A picture of Representative Pedro R. Pierluisi
Pedro P.
Democrat PR 0

About Rep. Pedro
  • Parity for Puerto Rico

    by Representative Pedro R. Pierluisi

    Posted on 2013-01-22

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    PIERLUISI. Mr. Speaker, tomorrow I will reintroduce two bills: the first to extend the SSI program to Puerto Rico, and the second to provide fair treatment to Puerto Rico under TANF.

    SSI provides assistance to blind, disabled, and elderly individuals with low incomes. Congress has chosen not to extend the program to Puerto Rico, which instead receives a limited block grant. The average SSI payment to residents of the States is $500 a month, while the average payment to residents of Puerto Rico is just $70.

    The TANF program provides payments to needy families with children. The territories are not eligible for certain TANF grants. Moreover, Federal law imposes a cap on the aggregate funding that a territory can receive under a combination of safety net programs, including TANF. My legislation would eliminate this cap, which has not been increased since 1996, and make the territories eligible for TANF grants they do not currently receive. Equality under TANF would mean at least $40 million in additional funding for Puerto Rico each year.

    Those who seek evidence of how Puerto Rico is harmed by its territory status need look no further than the treatment it receives under SSI and TANF. I will fight to secure parity under these two programs. But as long as Puerto Rico remains a territory, it will be an uphill battle.

    Mr. Speaker, Puerto Rico recently held a referendum on its political status. Under the current status, the 3.7 million American citizens living in Puerto Rico cannot vote for the leaders who make their national laws and are treated unequally under those laws, as the examples of SSI and TANF well illustrate.

    The ballot had two questions. On the first question, voters were asked if they wanted Puerto Rico to remain a territory. Of 1.8 million voters, 54 percent said they do not want the current status to continue, while 46 percent say they do.

    On the second question, voters were asked to express their preference among the alternatives to the current status. Of the 1.4 million people who chose an option, 61 percent voted for statehood, 33 percent for free association, and 5.5 percent for independence.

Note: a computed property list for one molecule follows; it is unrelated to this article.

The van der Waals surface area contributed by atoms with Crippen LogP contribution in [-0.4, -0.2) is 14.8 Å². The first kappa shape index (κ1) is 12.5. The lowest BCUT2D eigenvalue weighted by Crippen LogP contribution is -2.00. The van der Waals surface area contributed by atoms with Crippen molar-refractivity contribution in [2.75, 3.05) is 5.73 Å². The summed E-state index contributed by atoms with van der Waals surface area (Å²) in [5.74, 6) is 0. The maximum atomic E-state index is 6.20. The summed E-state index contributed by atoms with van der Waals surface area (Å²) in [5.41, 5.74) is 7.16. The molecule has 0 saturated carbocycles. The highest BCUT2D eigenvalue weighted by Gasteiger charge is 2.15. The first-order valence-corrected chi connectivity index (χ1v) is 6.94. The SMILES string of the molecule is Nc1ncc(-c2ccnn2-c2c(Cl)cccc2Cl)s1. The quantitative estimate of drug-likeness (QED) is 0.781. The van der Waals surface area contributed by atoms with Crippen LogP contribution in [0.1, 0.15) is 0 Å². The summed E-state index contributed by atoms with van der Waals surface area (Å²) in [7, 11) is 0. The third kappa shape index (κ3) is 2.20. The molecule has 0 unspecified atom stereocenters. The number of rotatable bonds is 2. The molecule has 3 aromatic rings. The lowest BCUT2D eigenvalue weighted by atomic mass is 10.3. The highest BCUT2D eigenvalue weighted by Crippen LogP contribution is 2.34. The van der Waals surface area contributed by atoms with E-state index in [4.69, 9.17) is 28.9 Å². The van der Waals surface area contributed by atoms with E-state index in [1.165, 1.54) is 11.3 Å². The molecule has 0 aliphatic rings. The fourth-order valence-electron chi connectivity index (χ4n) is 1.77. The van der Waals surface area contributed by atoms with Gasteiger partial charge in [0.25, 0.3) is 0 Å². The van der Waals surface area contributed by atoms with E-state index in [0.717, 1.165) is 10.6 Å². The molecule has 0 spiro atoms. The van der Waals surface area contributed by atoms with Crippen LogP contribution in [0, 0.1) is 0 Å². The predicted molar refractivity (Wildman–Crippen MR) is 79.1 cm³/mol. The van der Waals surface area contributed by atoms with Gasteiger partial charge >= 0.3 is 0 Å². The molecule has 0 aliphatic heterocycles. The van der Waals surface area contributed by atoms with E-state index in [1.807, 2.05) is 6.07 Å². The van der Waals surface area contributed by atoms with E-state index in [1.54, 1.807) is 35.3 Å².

{time} 1020 The 834,000 votes for statehood on the second question exceeded the 828,000 for the current status on the first question. For the first time ever, more people in Puerto Rico want to be a state than to continue as a territory.

    True to form, defenders of the status quo have tried to distort the results of this referendum, making claims that are intellectually dishonest and divorced from the facts. These critics ignore the results of the first question and argue that, because close to 500,000 people left the second question blank, statehood did not prevail in the referendum.

    Let me be clear so there is no confusion. A majority of voters in Puerto Rico soundly rejected the current status. Among the three alternatives, statehood won a decisive victory, and statehood obtained a greater number of votes than any other status option, including the current status.

    Mr. Speaker, at yesterday's inauguration, President Obama invoked the Declaration of Independence: We hold these truths to be self-evident, that all men are created equal, that they are endowed by their Creator with certain unalienable rights, that among these are life, liberty, and the pursuit of happiness.

    President Obama then emphasized, while these truths may be self- evident, they have never been self-executing; that while freedom is a gift from God, it must be secured by His people here on Earth.

    To uphold this Nation's core principles and values, the President and Congress must respond to the democratic expression of their fellow citizens in Puerto Rico, who have withdrawn their consent to a political status that makes them second-class citizens and who have made clear that they aspire to have full democratic rights and full equality under the law. None of my stateside colleagues in Congress would accept territory status for their own constituents, so they must recognize and they must respect that the American citizens I represent no longer accept it either.


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